8/29/2013 4:20 P.M. ET
Nunez day to day; X-rays on knee negative
By Bryan Hoch / MLB.com
TORONTO -- There were giggles in the Yankees' clubhouse when a wheelchair mysteriously replaced the seat in front of Eduardo Nunez's locker, a reference to the infielder's theatrics after crumpling to the artificial turf with a right knee injury on Tuesday.
Vernon Wells, Joba Chamberlain and David Huff took the prank further, scurrying out with athletic tape to "chalk" a body outline near second base at Rogers Centre. It was all in good fun until Nunez had to cut short batting practice ahead of Wednesday's 7-2 Yankees loss to the Blue Jays, after which the club revealed that Nunez would require an MRI exam on the knee. On Thursday, the results of that exam came back negative, and the Yankees declared Nunez day to day.
Mark Reynolds made his first career start at second base on Wednesday, filling in for Nunez, who said that he caught a spike in the turf during the eighth inning of Tuesday's 7-1 win over the Blue Jays.
"Weird things happen to me all the time, I guess," Nunez said.
Yankees manager Joe Girardi said before Wednesday's game that Nunez was only about "50-50" to play, and he never entered. The Yankees were also without second baseman Robinson Cano, who is not expected to play until Friday at the earliest because of a left hand bruise.
Girardi said that he spoke to general manager Brian Cashman about calling up an infielder, but no move was made.
"We talked about it a little bit, but I didn't want to," Girardi said. "We probably would have had to get rid of a pitcher, and I didn't want to do that for one day."
Girardi said that he had been amused by the players' ribbing of Nunez.
"It's to be expected -- it's good," Girardi said. "It's good that they're in a good mood in there, and they're loose, and they had a little fun."
Nunez had also laughed about the pranks in the clubhouse, guessing that either Derek Jeter or Cano had been involved somehow.
"I think these guys have to be part of this team," Nunez said. "I've got to find out; do something, too."
Pinstripes have brought out best in Soriano
TORONTO -- Alfonso Soriano speaks often about his level of comfort at home plate, and the numbers certainly back that up. It's obvious that he has also felt incredibly at home slipping back into his old Yankees uniform.
Soriano has hit 10 home runs in 25 August games for the Yankees, marking the first time he has reached double digits in homers for a calendar month since April 2011, when he accomplished the feat with the Cubs.
The 37-year-old slugger, who homered twice in New York's 7-1 win over the Blue Jays on Tuesday, joined Tino Martinez (2005) as the only Yankees to hit 10 homers in a calendar month at age 37 or older.
"It's great to me," Soriano said. "When I left here [in 2004], I wasn't sad, because it's part of the game, but I thought that I had something to prove to myself, my teammates and the fans.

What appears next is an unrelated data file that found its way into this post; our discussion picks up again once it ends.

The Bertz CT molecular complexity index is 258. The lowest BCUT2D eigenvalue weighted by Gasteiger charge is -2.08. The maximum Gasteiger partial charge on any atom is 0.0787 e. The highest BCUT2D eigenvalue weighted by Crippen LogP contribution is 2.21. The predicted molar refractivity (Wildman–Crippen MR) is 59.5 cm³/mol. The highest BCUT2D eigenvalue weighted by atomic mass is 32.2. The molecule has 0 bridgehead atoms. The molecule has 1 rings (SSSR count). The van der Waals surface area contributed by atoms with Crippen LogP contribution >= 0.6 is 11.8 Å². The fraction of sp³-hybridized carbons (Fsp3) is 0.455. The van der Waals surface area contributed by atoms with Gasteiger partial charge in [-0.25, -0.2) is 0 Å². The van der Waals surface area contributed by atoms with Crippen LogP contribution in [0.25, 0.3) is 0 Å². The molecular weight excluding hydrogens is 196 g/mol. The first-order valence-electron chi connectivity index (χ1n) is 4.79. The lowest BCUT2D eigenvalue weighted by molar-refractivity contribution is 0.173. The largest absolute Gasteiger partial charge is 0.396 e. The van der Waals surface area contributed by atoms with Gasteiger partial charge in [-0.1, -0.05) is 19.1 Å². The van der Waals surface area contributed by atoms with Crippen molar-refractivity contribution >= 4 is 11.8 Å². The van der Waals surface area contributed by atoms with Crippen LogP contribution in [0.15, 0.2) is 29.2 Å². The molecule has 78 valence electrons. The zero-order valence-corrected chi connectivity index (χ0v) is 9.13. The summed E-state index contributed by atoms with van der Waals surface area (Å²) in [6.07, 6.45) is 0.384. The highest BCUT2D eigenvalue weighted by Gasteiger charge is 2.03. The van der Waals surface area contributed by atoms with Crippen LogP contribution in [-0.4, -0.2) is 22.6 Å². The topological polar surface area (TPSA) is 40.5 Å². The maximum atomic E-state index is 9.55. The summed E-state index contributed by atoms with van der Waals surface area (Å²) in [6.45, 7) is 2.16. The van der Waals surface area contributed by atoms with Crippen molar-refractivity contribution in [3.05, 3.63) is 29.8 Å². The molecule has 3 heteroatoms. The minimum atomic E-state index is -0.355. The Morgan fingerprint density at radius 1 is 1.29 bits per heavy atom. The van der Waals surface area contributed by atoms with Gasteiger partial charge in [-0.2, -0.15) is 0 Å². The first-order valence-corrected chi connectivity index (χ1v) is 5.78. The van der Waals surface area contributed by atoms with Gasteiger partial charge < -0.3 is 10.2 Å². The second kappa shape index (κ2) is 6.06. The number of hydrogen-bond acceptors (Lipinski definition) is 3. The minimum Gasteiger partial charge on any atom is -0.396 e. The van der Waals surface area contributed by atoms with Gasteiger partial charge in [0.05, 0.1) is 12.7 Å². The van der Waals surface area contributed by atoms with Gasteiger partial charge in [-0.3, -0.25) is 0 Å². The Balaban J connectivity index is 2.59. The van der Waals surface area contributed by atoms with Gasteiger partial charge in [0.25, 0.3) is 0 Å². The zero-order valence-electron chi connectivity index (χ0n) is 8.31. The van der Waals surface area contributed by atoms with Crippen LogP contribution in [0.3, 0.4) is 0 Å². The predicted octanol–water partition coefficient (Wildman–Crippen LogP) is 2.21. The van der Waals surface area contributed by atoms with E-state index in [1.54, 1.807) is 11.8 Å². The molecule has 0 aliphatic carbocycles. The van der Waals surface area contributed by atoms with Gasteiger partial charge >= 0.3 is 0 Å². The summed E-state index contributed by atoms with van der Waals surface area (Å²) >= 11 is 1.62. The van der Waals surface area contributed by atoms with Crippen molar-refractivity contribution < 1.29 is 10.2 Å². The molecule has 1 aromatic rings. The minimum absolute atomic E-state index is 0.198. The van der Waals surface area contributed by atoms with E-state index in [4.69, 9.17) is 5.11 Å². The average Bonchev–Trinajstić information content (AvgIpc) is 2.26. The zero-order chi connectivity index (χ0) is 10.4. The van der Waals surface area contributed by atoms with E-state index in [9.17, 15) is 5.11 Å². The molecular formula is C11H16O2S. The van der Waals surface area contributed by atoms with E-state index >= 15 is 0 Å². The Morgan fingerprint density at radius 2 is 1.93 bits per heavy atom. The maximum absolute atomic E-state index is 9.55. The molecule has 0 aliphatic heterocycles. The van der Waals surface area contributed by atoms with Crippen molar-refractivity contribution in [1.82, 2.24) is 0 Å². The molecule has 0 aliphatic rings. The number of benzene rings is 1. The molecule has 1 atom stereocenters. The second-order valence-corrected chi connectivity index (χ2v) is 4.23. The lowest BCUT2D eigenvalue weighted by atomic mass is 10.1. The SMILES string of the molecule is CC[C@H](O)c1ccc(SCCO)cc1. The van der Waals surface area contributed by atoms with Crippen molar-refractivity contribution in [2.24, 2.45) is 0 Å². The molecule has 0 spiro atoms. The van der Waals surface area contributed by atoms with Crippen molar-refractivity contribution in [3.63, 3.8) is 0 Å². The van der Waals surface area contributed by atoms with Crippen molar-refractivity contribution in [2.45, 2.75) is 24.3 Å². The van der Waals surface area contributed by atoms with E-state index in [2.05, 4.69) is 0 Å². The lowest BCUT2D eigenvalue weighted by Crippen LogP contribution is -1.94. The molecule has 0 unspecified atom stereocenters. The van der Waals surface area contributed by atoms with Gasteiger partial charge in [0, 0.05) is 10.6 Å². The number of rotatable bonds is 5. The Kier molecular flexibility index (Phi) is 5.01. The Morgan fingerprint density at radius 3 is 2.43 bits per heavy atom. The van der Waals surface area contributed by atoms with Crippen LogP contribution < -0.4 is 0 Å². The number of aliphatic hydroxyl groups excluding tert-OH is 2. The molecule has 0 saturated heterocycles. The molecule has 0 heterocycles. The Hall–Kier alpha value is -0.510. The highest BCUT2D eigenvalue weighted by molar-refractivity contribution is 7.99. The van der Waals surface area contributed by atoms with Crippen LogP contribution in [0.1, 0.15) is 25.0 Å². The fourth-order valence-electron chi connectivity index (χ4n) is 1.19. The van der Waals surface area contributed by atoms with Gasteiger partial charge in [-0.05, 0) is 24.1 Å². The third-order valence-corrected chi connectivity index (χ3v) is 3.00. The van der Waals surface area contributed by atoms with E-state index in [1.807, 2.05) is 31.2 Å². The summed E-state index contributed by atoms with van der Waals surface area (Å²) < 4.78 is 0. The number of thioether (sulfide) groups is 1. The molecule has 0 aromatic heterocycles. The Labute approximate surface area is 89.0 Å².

"I'm just playing my game. That's what I like to do. Focus every day, try to get better and try to show the people that I can keep doing it."
The Yankees were attracted to Soriano because of the power he would bring to the lineup, but he has proven to be helpful in other areas as well. Soriano's baserunning has been better than advertised, and manager Joe Girardi has also appreciated his outfield defense.
"He's played really, really good out there," Girardi said. "From what we heard, he said he worked really hard in Chicago at it."
Girardi believes that Soriano has responded to being dropped into a veteran clubhouse fighting for a playoff spot, comparing it to the effect that joining the Yankees seemed to have on Ichiro Suzuki after his July acquisition from the Mariners last year.
"It's kind of like Ich; Ich came from a club where it was mostly kids," Girardi said. "The Cubs are a lot of kids, so it may be a little more difficult to relate, in a sense. Now, he gets around people his age and it's probably easier."
• The Yankees have set their rotation for the upcoming weekend series against the Orioles. CC Sabathia, Ivan Nova and Phil Hughes will start in the set. There had been speculation that manager Joe Girardi might push Hughes back to next week's series against the White Sox.
• Zoilo Almonte and Travis Hafner are hitting tee-and-toss and could start taking batting practice by the end of the week. It is likely that they both could join the Yankees after rosters expand on Sunday.
• Michael Pineda is throwing side sessions, and David Phelps is moving closer to throwing. Both recovering right-handers are in Tampa, Fla., and it is possible that they could help the Yankees out of the bullpen in September.
• On this date in 1977, Ron Guidry pitched his third shutout of the year in a 1-0 victory over the Rangers. He faced just one batter over the minimum, permitting two hits. Graig Nettles tripled and scored on a Reggie Jackson single for the game's only run.